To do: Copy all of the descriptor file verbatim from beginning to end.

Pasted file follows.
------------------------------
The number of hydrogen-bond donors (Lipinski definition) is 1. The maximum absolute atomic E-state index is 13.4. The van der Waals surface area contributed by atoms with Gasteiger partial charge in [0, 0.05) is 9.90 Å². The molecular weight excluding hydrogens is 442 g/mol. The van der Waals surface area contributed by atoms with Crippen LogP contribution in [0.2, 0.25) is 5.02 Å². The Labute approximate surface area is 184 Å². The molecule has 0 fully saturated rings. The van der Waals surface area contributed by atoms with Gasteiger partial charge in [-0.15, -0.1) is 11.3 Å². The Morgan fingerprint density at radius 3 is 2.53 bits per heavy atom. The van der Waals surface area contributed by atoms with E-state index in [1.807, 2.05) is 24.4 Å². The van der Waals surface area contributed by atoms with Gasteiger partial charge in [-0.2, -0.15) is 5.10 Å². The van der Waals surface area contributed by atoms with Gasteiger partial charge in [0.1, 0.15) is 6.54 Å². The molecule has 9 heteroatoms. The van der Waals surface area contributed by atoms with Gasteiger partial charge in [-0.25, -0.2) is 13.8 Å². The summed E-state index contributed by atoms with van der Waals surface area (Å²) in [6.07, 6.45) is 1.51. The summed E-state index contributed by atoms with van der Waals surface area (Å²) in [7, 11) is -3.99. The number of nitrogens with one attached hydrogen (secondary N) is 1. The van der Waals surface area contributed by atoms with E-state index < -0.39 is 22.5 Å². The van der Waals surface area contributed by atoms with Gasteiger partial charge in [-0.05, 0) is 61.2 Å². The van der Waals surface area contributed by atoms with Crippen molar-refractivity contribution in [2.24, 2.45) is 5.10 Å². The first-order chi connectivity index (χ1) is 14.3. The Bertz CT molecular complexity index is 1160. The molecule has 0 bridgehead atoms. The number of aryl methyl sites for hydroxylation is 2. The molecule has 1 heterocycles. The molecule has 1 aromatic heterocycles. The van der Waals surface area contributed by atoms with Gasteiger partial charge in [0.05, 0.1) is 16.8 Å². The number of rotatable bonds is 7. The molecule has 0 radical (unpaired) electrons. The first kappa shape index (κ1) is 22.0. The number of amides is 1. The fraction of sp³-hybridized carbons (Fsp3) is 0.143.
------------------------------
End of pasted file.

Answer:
The number of hydrogen-bond donors (Lipinski definition) is 1. The maximum absolute atomic E-state index is 13.4. The van der Waals surface area contributed by atoms with Gasteiger partial charge in [0, 0.05) is 9.90 Å². The molecular weight excluding hydrogens is 442 g/mol. The van der Waals surface area contributed by atoms with Crippen LogP contribution in [0.2, 0.25) is 5.02 Å². The Labute approximate surface area is 184 Å². The molecule has 0 fully saturated rings. The van der Waals surface area contributed by atoms with Gasteiger partial charge in [-0.15, -0.1) is 11.3 Å². The Morgan fingerprint density at radius 3 is 2.53 bits per heavy atom. The van der Waals surface area contributed by atoms with E-state index in [1.807, 2.05) is 24.4 Å². The van der Waals surface area contributed by atoms with Gasteiger partial charge in [-0.2, -0.15) is 5.10 Å². The van der Waals surface area contributed by atoms with Gasteiger partial charge in [0.1, 0.15) is 6.54 Å². The molecule has 9 heteroatoms. The van der Waals surface area contributed by atoms with Gasteiger partial charge in [-0.25, -0.2) is 13.8 Å². The summed E-state index contributed by atoms with van der Waals surface area (Å²) in [6.07, 6.45) is 1.51. The summed E-state index contributed by atoms with van der Waals surface area (Å²) in [7, 11) is -3.99. The number of nitrogens with one attached hydrogen (secondary N) is 1. The van der Waals surface area contributed by atoms with E-state index < -0.39 is 22.5 Å². The van der Waals surface area contributed by atoms with Gasteiger partial charge in [-0.05, 0) is 61.2 Å². The van der Waals surface area contributed by atoms with Crippen molar-refractivity contribution in [2.24, 2.45) is 5.10 Å². The first-order chi connectivity index (χ1) is 14.3. The Bertz CT molecular complexity index is 1160. The molecule has 0 bridgehead atoms. The number of aryl methyl sites for hydroxylation is 2. The molecule has 1 heterocycles. The molecule has 1 aromatic heterocycles. The van der Waals surface area contributed by atoms with Gasteiger partial charge in [0.05, 0.1) is 16.8 Å². The number of rotatable bonds is 7. The molecule has 0 radical (unpaired) electrons. The first kappa shape index (κ1) is 22.0. The number of amides is 1. The fraction of sp³-hybridized carbons (Fsp3) is 0.143.